Should You Switch from Adobe Photoshop to Affinity Photo? No.

Time for the ultimate question. Should you switch to Affinity Photo? For most people, the answer is no.

First of all, if you use Lightroom CC (and I’m not talking about Lightroom 6 by the way), then you already have Photoshop CC as part of your subscription. Right now, Affinity Photo isn’t as good as Photoshop and it has a long way to go before it can catch up. There are unique features in both Affinity Photo and Photoshop, but overall the additional features in Photoshop outweigh the additional features in Affinity Photo.

Photoshop does a lot more than what most people realize. For example, you can work with 3D models, do 3D printing, it has enough vector tools that you can create entire vector projects from it, and you can even trim and color grade videos.

So who is Affinity Photo for?

Well, if you don’t like paying a subscription fee, and you don’t use Lightroom CC which already includes Photoshop, then Affinity Photo is right for you. In the long run, Affinity Photo will save you a lot of money compared to Photoshop.

But it’s not always about the price. If you already have a Lightroom and Photoshop CC subscription, you still might want to buy Affinity Photo for some of the stuff it can do better than Photoshop (ex. the Curves adjustment or Haze Removal filter).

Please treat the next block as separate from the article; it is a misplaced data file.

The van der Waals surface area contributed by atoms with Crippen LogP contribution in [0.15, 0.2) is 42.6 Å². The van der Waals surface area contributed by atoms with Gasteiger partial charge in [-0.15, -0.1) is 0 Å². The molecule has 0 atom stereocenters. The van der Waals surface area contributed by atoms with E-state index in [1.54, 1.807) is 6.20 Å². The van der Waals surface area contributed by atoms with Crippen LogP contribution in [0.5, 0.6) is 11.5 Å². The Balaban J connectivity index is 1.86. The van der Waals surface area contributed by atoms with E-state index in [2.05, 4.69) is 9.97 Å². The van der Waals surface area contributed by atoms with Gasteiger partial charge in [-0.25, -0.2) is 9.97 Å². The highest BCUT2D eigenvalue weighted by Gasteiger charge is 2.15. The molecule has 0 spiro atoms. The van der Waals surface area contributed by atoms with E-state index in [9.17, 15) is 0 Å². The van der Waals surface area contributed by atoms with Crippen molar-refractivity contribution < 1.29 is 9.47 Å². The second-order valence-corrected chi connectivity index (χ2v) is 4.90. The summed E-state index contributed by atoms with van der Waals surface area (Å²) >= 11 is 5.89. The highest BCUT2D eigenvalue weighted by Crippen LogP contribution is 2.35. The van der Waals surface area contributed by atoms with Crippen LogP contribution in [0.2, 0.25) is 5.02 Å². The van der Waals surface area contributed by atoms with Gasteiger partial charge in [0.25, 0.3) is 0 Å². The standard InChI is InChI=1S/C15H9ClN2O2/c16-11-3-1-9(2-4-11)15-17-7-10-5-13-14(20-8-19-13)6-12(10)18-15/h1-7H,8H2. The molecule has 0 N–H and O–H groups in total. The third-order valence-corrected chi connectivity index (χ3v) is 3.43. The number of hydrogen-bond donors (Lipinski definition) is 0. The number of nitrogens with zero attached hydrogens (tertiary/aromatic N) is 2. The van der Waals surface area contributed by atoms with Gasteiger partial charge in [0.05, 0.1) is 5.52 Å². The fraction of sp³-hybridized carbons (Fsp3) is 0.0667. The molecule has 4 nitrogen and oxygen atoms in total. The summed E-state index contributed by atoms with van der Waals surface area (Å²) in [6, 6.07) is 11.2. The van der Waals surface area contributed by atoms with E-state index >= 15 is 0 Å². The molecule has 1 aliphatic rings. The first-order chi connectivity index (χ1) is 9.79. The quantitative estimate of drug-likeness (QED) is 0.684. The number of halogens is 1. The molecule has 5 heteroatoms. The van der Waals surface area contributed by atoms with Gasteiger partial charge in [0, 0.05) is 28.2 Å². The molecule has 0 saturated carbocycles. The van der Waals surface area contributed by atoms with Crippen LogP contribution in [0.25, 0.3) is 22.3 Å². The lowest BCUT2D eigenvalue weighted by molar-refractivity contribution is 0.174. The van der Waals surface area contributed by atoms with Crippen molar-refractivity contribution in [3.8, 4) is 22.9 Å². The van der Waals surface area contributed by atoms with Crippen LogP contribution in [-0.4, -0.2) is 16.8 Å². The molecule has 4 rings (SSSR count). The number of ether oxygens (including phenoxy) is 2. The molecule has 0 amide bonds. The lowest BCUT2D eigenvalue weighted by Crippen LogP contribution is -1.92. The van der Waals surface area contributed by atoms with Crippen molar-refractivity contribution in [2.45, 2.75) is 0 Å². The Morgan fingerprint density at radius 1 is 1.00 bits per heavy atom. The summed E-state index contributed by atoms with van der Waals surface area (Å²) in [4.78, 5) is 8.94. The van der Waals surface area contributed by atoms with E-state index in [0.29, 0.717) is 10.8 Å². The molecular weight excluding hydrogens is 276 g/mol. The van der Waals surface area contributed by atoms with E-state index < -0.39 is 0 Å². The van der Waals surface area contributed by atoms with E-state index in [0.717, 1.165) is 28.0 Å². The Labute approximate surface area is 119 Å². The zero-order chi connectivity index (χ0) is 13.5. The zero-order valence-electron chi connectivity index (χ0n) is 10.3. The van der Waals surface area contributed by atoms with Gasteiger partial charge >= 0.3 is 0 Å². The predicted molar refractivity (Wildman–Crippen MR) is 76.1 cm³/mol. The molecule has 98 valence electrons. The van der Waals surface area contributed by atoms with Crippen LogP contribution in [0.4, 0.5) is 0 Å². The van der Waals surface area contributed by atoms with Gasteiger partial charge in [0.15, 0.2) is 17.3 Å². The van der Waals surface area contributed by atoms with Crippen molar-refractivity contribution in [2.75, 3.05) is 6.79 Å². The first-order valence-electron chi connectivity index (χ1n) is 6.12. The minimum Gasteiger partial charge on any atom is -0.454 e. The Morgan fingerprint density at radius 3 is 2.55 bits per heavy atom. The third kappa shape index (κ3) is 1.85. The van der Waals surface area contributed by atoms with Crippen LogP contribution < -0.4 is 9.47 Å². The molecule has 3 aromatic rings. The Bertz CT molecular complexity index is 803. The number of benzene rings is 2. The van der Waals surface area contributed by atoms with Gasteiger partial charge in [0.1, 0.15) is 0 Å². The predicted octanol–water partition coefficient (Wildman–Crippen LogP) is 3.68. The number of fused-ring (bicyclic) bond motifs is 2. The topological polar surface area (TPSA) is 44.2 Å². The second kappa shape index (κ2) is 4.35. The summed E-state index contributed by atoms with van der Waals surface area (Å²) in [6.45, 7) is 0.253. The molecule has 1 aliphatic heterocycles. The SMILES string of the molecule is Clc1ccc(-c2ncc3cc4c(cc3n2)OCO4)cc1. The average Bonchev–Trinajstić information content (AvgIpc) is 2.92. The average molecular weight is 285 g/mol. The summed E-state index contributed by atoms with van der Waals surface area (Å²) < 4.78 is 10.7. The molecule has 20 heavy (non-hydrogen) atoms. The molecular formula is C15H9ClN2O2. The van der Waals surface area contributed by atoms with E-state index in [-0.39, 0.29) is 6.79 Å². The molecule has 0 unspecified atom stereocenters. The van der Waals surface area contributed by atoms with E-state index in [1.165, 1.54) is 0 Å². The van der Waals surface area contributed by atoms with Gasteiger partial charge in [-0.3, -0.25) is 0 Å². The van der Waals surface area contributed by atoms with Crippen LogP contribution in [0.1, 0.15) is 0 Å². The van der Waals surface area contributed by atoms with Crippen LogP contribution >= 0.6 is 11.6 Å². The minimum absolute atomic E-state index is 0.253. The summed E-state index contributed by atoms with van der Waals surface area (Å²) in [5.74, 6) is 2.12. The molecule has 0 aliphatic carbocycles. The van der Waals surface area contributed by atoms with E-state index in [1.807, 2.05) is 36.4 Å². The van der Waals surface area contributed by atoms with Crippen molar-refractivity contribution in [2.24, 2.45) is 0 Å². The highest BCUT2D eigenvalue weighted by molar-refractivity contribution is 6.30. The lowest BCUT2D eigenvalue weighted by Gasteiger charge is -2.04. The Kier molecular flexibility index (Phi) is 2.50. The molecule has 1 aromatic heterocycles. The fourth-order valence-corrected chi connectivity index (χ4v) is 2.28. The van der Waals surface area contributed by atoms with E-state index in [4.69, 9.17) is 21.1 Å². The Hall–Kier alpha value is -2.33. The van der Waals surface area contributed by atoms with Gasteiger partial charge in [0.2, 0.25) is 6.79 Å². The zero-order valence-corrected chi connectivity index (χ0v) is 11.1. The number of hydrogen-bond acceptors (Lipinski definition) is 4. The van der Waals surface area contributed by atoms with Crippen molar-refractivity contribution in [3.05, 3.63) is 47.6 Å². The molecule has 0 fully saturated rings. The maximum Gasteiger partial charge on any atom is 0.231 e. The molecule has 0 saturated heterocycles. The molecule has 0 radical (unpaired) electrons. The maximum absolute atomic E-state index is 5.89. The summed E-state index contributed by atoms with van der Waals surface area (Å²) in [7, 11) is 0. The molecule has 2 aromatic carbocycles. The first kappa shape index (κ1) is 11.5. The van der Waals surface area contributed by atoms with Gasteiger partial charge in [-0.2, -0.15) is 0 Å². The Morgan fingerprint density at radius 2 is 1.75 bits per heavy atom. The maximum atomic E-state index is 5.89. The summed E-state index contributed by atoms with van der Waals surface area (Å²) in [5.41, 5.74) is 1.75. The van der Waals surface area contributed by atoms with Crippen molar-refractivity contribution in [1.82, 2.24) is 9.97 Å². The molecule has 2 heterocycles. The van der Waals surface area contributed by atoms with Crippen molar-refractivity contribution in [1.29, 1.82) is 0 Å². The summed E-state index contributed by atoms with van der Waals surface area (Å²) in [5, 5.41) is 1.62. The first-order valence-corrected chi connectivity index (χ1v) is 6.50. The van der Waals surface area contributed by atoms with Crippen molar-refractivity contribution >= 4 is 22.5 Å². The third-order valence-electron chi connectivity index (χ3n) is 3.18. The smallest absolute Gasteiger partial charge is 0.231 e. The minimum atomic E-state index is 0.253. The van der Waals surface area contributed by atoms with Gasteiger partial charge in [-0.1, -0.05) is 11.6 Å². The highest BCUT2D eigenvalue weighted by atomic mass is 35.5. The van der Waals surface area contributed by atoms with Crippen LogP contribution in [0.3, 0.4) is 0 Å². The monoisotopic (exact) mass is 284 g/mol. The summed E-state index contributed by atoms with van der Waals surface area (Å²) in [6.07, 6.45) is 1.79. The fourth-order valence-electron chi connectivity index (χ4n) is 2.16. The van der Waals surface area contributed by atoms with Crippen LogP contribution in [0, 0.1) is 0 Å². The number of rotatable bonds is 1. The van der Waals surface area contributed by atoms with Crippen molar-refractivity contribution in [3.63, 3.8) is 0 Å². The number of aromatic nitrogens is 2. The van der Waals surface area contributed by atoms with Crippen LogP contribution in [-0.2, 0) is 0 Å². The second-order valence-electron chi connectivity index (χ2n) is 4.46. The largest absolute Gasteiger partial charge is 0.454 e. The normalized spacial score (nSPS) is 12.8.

So it all comes down to this. Currently the Mac version goes for $70. For what it offers, Affinity Photo is very well priced and is the best alternative if you can’t afford Photoshop. If you can afford Photoshop and you’re deciding which one to learn, then stick with Photoshop. If you’re a professional photographer and you already make money from it, then you should still use Photoshop as your main editing software, but maybe there’s stuff in Affinity Photo that you might find useful. Keep in mind that there are presets and plugins that cost more and do less. So for $70, Affinity Photo is still a great deal even if you don’t use all of it.

Correction: Affinity Photo is $49.99 USD.faviconDenny Tang

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Posted by Denny Tang